New Snow: 1.4 inches

New Liquid: 0.06 inches

Snow/Water Ratio: 23.3

Snow Density: 4.3% H2O

Temperature: 20.7 F

Sky: Light Snow (1-4 mm flakes)

Snow at the stake: 9.0 inches



Event totals: 4.5” Snow/0.21” L.E.


There was a final tenth of an inch of snow after midnight to finish off this event. 


Details from the 6:00 A.M. Waterbury observations:


New Snow: 0.1 inches

New Liquid: Trace

Temperature: 20.1 F

Sky: Cloudy

Snow at the stake: 9.0 inches



I made some turns up at Bolton Valley this morning and can pass along some snow observations through to Burlington.  The resort was reporting 4-5” inches in the morning snow report, and indeed I found that the settled depth of the new snow was 4” at the Timberline Base (1,500’).  Areas that hadn’t been skied in the past week or so were yielding some nice powder turns with 8-10” of unconsolidated snow atop the subsurface.  In the valleys, I found that accumulations from yesterday really tapered off a few miles to the west of our house in Bolton Flats.  I’m not sure what they actually picked up yesterday, but it couldn’t have been much, because through to Jonesville it looks like there are just a couple of inches of total snow on the ground.  Interestingly, snow accumulations pick up by the Richmond area, and westward through to Burlington the snow is much deeper.  I was really surprised when I checked the NWS climate report and saw that Burlington picked up 5.2” yesterday – and even more surprised to see that they are at 49.1” of snow for the season.  I know we got the heads up the other day in the thread that Burlington’s snowfall was ahead of average, but it’s amazing to think that it’s at almost 50”. I’m not sure how it compares to some of the actual climate stations, but it’s higher than most season totals I’ve seen on Kevin’s New England snow total table.


Snowfall up and down the spine of the Greens was quite consistently in that 3-6” range from this event, tapering off just a bit in the most southern areas to the lower end of that range.  The north to south listing of available 24-hour snowfall totals from the Vermont ski areas are below:


Jay Peak: 5”

Burke: 6”

Smuggler’s Notch: 5”

Stowe: 6”

Bolton Valley: 5”

Mad River Glen: 6”

Sugarbush: 5”

Middlebury: 4”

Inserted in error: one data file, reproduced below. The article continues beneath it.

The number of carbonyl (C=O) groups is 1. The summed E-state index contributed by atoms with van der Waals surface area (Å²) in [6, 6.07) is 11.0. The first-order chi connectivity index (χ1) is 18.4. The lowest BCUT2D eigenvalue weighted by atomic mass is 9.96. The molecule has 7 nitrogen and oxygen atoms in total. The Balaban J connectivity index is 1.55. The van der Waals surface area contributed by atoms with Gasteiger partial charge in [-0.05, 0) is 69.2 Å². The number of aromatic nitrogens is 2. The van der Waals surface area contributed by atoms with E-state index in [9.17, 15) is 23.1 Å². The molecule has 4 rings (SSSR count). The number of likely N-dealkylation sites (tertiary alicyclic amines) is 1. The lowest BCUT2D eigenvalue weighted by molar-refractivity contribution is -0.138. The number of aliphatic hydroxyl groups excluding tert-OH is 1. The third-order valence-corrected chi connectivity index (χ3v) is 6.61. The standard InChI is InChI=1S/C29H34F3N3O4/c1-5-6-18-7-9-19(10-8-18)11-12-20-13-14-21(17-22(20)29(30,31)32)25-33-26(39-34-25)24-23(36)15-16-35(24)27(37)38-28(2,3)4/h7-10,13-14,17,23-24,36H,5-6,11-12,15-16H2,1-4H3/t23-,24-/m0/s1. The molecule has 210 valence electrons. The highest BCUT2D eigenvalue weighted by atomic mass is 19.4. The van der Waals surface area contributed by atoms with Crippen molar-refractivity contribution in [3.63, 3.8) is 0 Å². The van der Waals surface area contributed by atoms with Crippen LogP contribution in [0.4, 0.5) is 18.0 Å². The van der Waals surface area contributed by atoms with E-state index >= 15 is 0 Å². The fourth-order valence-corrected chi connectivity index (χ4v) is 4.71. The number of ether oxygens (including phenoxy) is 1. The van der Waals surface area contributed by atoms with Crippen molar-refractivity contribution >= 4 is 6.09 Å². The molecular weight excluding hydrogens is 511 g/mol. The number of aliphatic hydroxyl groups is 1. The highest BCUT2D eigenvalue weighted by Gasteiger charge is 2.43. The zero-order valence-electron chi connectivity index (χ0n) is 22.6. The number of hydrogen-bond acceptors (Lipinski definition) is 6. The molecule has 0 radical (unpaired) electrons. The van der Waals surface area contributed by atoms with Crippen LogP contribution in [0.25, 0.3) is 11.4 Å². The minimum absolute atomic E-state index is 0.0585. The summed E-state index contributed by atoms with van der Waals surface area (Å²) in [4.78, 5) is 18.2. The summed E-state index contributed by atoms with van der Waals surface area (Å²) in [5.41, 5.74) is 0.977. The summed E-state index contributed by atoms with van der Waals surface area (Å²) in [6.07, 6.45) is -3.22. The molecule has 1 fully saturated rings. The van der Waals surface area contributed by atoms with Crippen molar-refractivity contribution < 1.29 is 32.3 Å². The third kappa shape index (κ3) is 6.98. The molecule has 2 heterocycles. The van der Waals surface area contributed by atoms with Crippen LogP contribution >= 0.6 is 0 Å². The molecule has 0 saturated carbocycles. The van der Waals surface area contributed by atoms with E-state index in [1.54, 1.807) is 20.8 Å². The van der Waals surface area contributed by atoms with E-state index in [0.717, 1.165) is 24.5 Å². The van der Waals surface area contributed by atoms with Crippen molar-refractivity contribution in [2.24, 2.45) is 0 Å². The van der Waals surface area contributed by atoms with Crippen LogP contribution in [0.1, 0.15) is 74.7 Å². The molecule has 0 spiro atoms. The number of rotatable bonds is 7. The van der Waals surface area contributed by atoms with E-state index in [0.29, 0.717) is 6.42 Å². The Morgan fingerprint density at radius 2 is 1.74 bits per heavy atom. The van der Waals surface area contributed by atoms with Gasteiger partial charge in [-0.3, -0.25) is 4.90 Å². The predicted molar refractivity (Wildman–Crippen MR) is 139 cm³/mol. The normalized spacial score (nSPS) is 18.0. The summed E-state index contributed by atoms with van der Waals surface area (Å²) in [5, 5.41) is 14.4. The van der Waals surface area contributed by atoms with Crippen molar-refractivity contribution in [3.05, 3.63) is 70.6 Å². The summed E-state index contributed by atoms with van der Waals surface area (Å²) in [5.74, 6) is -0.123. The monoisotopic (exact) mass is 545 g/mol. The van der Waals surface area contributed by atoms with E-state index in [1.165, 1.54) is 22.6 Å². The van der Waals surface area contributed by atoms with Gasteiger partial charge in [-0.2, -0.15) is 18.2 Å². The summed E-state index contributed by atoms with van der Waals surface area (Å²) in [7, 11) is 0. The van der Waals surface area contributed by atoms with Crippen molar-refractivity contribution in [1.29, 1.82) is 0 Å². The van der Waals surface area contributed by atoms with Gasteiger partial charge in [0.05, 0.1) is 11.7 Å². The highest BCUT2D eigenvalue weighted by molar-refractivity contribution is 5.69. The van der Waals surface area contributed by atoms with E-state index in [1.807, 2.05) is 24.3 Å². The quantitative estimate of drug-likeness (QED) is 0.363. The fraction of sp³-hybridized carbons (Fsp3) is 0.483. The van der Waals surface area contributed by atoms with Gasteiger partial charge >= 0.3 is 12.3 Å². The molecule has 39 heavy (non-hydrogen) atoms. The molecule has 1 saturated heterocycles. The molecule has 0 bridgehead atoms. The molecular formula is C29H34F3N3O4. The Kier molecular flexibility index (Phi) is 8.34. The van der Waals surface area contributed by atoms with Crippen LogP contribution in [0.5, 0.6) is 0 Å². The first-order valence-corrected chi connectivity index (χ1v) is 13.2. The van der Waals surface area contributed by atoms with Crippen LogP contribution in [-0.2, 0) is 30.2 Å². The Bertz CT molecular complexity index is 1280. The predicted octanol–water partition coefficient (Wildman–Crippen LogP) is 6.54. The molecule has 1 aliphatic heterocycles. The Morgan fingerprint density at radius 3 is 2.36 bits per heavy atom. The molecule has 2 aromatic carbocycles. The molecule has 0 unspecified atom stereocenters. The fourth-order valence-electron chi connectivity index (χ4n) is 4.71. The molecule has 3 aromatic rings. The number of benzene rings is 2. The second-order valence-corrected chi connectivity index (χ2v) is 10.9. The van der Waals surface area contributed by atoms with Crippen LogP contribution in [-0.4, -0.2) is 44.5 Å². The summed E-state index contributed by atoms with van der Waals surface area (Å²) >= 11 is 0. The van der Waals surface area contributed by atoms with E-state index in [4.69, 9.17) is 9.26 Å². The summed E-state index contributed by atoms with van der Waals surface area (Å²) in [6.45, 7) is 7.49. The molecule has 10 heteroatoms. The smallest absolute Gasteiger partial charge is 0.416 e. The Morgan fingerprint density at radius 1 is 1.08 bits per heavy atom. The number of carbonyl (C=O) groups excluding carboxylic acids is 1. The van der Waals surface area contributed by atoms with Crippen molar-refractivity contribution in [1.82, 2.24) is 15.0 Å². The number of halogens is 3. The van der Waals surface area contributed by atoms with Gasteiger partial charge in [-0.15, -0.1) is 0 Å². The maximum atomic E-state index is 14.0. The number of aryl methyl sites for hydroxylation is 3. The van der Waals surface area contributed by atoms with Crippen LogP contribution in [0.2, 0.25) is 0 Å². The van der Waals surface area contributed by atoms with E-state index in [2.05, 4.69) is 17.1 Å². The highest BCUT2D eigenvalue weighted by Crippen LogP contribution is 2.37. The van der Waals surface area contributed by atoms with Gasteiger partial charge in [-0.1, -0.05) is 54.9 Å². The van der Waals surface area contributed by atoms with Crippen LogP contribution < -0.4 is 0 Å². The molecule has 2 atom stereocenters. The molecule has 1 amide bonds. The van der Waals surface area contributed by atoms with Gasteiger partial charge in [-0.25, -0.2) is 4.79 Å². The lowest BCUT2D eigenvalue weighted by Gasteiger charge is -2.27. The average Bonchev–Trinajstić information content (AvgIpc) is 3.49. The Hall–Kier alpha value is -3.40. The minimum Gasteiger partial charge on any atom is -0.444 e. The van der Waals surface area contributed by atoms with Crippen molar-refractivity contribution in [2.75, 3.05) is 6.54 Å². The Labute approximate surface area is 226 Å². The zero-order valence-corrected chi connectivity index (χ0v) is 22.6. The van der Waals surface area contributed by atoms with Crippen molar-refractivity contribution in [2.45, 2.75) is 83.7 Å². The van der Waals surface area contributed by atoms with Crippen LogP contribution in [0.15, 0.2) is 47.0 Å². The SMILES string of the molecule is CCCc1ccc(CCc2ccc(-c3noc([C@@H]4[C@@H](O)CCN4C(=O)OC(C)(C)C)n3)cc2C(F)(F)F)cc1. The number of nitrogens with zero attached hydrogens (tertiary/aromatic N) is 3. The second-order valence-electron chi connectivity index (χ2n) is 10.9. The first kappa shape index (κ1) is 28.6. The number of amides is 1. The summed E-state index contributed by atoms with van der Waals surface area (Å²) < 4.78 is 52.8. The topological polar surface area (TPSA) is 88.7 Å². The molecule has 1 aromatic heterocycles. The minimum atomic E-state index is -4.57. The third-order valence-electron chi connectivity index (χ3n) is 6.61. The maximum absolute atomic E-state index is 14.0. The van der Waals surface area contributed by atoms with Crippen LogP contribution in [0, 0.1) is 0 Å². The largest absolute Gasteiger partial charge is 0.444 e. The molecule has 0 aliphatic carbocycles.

Pico: 6”

Killington: 6”

Okemo: 6”

Bromley: 3”

Magic Mountain: 4”

Stratton: 4”

Mount Snow: 3”



Thursday, January 31st, 2013



powderfreak, on 30 Jan 2013 - 9:03 PM, said:https://www.amwx.us/public/style_images/American_Weather/snapback.png


57F in Stowe Village and 53F at base of ski resort.
55/51 here on RT 108 (Mountain Rd) between the two.


I was in Morrisville yesterday afternoon, and driving back toward Waterbury I saw temperatures in the low to mid 40s F range on the car thermometer.  As I headed westward back in the direction of the house, I figured that the temperature would rise, since we’re generally a little more prone to warmth moving in from the Champlain Valley than places that are farther east of the spine.  The temperature actually dropped as I headed west though, and it was around 40 F at the house.


When I saw your post above yesterday evening, it seemed like it was just a matter of time before temperatures would jump up into the 50s F around our place, since temperatures had risen both west and east of the spine.  I guess we were sheltered from that though, because the temperature just hung around 40 F all night and it was at 41.4 F this morning at observations time.  During Roger Hill’s morning broadcast, he had the DJ check on the temperature at the WDEV studio in the center of Waterbury as he often does, and that came in at 39 F, so it was actually even colder there than what we had at the house.


In terms of the snowpack at our location, it was down about an inch this morning from where it stood before the latest snowstorm the other day.  Not surprisingly, that recent fluffy snow melted pretty quickly, but the base layer is much denser so it’s much more resistant to the warmth and rain.


Roger Hill made mention of multiple chances for accumulating snow showers all the way out through the beginning of next week, so that will be helpful in reinvigorating the snow pack, and eventually softening up the ski surfaces.  Our graphical point forecast is a lot wintrier looking now without the showers/rain icons sitting in there the way they’ve been the past few days: